Can You Grow Roses From Cuttings? Sometimes.

  • 01 of 07

    Growing Roses from Cuttings

    Female florist cutting stems on bunch of roses (Rosa sp.)
    Mel Yates/Digital Vision/Getty Images

    Ever wonder if you could root and grow roses from a branch of your favorite rose bush? Roses actually root rather easily. However most roses are grafted onto the rootstock of a different type of rose than the top, flowering portion, so the rose you root and grow may look nothing like the rose you started with. Grafting is done to improve strength, disease resistance, or hardiness, and even if you do get something resembling the parent rose you took your cutting from, it might not have that rose's hardiness. Rooting a rose cutting may not be hard to do, but it is something of a gamble.

    How about trying to root a cut rose from a bouquet? These are harder to root, since they've been grown in controlled environments. And cut roses that have been sitting in water have already expended a lot of energy in blooming. There's also still the grafting dilemma. Finally, there's no guarantee your rose will thrive, even it if does root.

    That said, you have nothing to lose by trying.

    Here's what you'll need:

    • Rose Cuttings
    • Pruners
    • Rooting Hormone (available in most garden centers)
    • Container with Sand or a Soil-less Potting Mix
    • Plastic Bag (to cover the container)
    • Water
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  • 02 of 07

    Always Remove the Flowers from Cuttings.

    Rooting Rose Cuttings
    © Marie Iannotti

    Remove the flower and leave about a 12 inch section of stem. The flower is using up all the plant's energy. By removing it, you encourage the stem to refocus its energy on survival and that means sending out new roots. 

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  • 03 of 07

    Then Remove Almost All the Leaves.

    Preparing a Rose Cutting
    © Marie iannotti

    Remove all but the top 2 leaflets on the stem, cutting just above the top set of leaves. You need to remove the excess leaves for the same reason we removed the flower in Step #2. They're taking up too much of the plant's energy. However we want the stem to continue to photosynthesize and feed itself until the new roots form, so we need to leave a couple of leaves.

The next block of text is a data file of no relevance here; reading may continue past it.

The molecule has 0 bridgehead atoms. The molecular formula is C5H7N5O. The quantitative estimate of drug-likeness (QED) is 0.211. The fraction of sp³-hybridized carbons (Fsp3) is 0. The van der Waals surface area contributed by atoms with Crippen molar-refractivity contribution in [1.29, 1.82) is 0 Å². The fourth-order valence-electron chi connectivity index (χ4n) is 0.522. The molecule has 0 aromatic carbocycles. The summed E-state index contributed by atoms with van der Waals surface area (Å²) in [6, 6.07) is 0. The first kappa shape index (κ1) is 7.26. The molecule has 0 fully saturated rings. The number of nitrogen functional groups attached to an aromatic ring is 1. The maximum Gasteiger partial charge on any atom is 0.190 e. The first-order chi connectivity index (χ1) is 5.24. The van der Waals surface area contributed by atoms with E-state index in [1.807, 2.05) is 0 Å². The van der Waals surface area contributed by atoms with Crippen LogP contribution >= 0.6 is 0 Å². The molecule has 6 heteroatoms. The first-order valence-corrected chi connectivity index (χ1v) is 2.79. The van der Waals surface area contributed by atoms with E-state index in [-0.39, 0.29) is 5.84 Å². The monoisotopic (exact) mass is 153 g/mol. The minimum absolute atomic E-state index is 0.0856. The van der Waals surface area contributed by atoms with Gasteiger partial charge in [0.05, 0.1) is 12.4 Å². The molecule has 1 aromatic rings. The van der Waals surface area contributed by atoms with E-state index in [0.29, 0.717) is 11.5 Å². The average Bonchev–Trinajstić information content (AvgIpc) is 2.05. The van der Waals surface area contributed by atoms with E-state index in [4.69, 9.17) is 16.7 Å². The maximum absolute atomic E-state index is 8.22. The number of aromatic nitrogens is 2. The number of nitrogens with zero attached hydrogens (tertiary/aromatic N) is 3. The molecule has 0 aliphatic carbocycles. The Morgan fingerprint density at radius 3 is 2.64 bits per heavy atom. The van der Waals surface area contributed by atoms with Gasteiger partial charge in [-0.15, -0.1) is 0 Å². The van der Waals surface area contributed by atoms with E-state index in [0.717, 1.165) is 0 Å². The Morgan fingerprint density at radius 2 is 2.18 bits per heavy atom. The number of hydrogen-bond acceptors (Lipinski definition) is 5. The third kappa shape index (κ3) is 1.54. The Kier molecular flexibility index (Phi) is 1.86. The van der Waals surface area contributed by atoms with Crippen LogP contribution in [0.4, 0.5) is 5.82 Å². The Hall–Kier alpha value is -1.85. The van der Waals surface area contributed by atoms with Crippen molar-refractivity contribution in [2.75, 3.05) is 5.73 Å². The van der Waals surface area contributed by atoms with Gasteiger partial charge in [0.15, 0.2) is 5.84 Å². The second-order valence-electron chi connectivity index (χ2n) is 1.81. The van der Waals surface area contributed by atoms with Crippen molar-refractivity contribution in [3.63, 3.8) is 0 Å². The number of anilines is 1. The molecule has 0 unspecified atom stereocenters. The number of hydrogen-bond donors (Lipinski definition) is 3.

A branch from a bush should have full 3-5 leaf leaflets. This is a cut rose and you don't always get full sets of leaves when you buy cut roses, so you have to make do.

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  • 04 of 07

    Prepare the Stem for Rooting.

    Rose stem ready for rooting.
    © Marie Iannotti

    Use your pruners to make a fresh cut on the bottom of the stem, just below a node (bump) and use your pruners to slice up into the bottom of the stem about 1/4 inch, quartering it.

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  • 05 of 07

    Use a Rooting Hormone to Promote Fast Rooting.

    Using Rooting Hormone on Rose Cuttings
    © Marie Iannotti

    Rooting hormones spur the plant into developing new roots. They are not absolutely required, but they do help. To use a rooting hormone, slightly wet the split stem tip and then dip it into the dry rooting hormone. Shake off any excess.

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  • 06 of 07

    Plant the Cutting.

    Potting Up a Rose Cutting
    © Marie Iannotti

    Plant the cutting in sand or potting mix. Poke a hole first, in the potting medium, and then insert the stem. Be careful not to rub off all the rooting hormone. Gently pat into place and water well.

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  • 07 of 07

    Cover the Cutting and Wait.

    Getting a Rose Cutting to Root
    © Marie Iannotti

    Cover the cutting loosely, pot and all, with a plastic bag or plastic wrap and keep the soil moist. Putting a tall stake into the pot will hold the plastic away from the leaves. If the plastic touches the leaves, they remain wet and can succumb to a fungus disease. Along the same lines, make sure the condensation can escape from the plastic or the stem will rot.

    Now be patient, keep the soil moist and start checking in a couple of weeks to see if roots are forming. Check by gently tugging on the stem. If there's resistance, there are probably roots.